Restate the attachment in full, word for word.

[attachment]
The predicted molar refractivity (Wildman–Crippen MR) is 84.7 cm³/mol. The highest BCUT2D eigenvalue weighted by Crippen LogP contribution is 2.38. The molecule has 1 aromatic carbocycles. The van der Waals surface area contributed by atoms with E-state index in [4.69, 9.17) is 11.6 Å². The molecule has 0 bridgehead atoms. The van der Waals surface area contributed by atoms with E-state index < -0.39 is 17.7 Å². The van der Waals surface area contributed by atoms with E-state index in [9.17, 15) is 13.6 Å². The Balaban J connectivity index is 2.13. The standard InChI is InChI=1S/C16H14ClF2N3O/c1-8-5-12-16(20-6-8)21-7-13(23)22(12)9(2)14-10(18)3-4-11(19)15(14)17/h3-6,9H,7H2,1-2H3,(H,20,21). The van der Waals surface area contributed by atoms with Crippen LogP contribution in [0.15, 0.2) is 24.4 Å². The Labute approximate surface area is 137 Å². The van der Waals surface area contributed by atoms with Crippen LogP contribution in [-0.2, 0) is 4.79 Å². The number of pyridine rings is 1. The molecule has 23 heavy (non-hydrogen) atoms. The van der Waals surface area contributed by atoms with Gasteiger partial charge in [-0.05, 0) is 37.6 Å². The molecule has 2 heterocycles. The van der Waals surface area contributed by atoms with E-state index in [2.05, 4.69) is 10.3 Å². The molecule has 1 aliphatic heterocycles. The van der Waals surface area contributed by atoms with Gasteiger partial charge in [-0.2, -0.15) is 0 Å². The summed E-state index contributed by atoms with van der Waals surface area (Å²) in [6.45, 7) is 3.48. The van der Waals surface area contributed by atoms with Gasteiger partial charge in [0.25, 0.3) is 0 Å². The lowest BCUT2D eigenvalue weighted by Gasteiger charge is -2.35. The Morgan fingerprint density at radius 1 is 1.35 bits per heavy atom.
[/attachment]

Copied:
The predicted molar refractivity (Wildman–Crippen MR) is 84.7 cm³/mol. The highest BCUT2D eigenvalue weighted by Crippen LogP contribution is 2.38. The molecule has 1 aromatic carbocycles. The van der Waals surface area contributed by atoms with E-state index in [4.69, 9.17) is 11.6 Å². The molecule has 0 bridgehead atoms. The van der Waals surface area contributed by atoms with E-state index < -0.39 is 17.7 Å². The van der Waals surface area contributed by atoms with E-state index in [9.17, 15) is 13.6 Å². The Balaban J connectivity index is 2.13. The standard InChI is InChI=1S/C16H14ClF2N3O/c1-8-5-12-16(20-6-8)21-7-13(23)22(12)9(2)14-10(18)3-4-11(19)15(14)17/h3-6,9H,7H2,1-2H3,(H,20,21). The van der Waals surface area contributed by atoms with Crippen LogP contribution in [0.15, 0.2) is 24.4 Å². The Labute approximate surface area is 137 Å². The van der Waals surface area contributed by atoms with Crippen LogP contribution in [-0.2, 0) is 4.79 Å². The number of pyridine rings is 1. The molecule has 23 heavy (non-hydrogen) atoms. The van der Waals surface area contributed by atoms with Gasteiger partial charge in [-0.05, 0) is 37.6 Å². The molecule has 2 heterocycles. The van der Waals surface area contributed by atoms with E-state index in [2.05, 4.69) is 10.3 Å². The molecule has 1 aliphatic heterocycles. The van der Waals surface area contributed by atoms with Gasteiger partial charge in [-0.2, -0.15) is 0 Å². The summed E-state index contributed by atoms with van der Waals surface area (Å²) in [6.45, 7) is 3.48. The van der Waals surface area contributed by atoms with Gasteiger partial charge in [0.25, 0.3) is 0 Å². The lowest BCUT2D eigenvalue weighted by Gasteiger charge is -2.35. The Morgan fingerprint density at radius 1 is 1.35 bits per heavy atom.